Outdoor recreation facing its own reckoning with diversity and inclusion, advocate says
'I've been doing this work for a long time, and only now am beginning to see this amount of support'
British Columbia is renowned for its lush green forests and sparkling blue lakes, but there's something else Judith Kasiama has noticed while exploring its trails: a whole lot of white.
From advertising to trail names, the business of outdoor recreation has been criticized for falling short when it comes to representation and diversity and for a culture that has alienated women and people of colour.
Kasiama has been working to change that for the past three years after founding Colour the Trails, a group with a mission to inspire Black, Indigenous and people of colour to get out and enjoy the outdoors.
She didn't want a lack of diversity and representation to make anyone feel excluded from any outdoor activity, like she has at times.
"I've always been curious about skiing but I've never really seen a Black person that skis growing up, or all these different activities, I really didn't see any representation," she said.
"As I got older and just doing my own research and study, I've come to realize that, no, I do have opportunities to be in these spaces, I do have the right to be in these spaces and there's something beautiful about being in nature and connecting with nature."
The culture is starting to shift more rapidly, Kasiama said, partly due to the Black Lives Matter movement.
Over the past few months, Colour the Trails has received more support than ever, she said.
'Nobody wanted to touch the topic of race'
The group recently partnered with a local guiding company to host a mountain biking workshop exclusively for BIPOC.
It has received donations of money and gear, as well as offers from people wanting to volunteer or serve as mentors.
Some of the biggest names in the outdoor industry have responded to the global reckoning to address systemic racism with commitments of their own.
B.C.-based outfitter Arc'teryx says it is working to increase diversity within its corporation and brand.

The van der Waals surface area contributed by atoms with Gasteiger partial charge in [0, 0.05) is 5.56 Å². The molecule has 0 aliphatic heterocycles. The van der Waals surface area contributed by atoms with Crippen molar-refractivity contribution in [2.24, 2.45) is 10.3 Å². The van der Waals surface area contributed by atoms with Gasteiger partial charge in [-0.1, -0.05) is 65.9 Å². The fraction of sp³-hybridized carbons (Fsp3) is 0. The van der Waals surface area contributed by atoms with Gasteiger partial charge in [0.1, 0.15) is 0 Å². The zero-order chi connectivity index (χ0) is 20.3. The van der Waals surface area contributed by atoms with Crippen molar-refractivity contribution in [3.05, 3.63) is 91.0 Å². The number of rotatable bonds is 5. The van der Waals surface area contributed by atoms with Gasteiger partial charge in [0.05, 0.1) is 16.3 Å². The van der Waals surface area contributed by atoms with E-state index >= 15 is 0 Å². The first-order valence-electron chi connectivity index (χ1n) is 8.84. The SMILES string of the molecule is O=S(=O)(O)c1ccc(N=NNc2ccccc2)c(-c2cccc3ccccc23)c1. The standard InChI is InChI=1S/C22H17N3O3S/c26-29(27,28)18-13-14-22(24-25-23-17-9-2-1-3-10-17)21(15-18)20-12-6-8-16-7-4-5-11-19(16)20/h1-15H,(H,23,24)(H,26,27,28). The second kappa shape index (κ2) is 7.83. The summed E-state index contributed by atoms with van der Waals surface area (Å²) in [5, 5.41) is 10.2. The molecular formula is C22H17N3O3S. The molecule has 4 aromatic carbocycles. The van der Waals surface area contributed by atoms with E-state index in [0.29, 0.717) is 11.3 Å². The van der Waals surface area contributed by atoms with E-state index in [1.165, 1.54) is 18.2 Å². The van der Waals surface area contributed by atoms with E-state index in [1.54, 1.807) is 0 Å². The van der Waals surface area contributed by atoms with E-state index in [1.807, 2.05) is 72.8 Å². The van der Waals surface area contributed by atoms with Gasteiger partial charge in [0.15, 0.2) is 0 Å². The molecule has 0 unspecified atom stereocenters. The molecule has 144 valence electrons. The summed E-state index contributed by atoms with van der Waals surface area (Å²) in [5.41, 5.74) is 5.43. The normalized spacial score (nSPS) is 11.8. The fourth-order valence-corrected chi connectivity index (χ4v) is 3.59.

The company was not able to comment by CBC's deadline, but in an Instagram post, it said some of its commitments include establishing employee resource groups to unite diverse voices, ensuring education for all staff on inclusion, anti-racism and identity development, and including more BIPOC in its ambassador and athlete programs.
When asked for comment, Mountain Equipment Co-op (MEC) directed CBC to an update on its website about its diversity, equity and inclusion strategy.
The company says it is committing to supporting more BIPOC-led organizations in its community investments, and implementing mandatory unconscious bias and anti-racism training for managers, and more mandatory training for all staff to "embed inclusivity in our work culture."
Kasiama says it's encouraging to see, but overdue.
"I've been doing this work for a long time, and only now am beginning to see this amount of support," she said.
"The outdoor industry has been really slow and very hesitant because I guess nobody wanted to touch the topic of race."
She's not relying on government or outdoor companies to steer the change, though.
She believes it takes everyday people working at a grassroots level to speak out against a lack of diversity in the industry and claim their part in creating space and welcoming people in.
Next year, Kasiama is planning a hiking trip for BIPOC from Victoria to Manitoba, learning about the history of Black Canadians along the way.
"There's a lot of Black Canadians who were involved in the outdoors," she said.
"Our hope is to just showcase those Black Canadians and uplift their voices and their stories."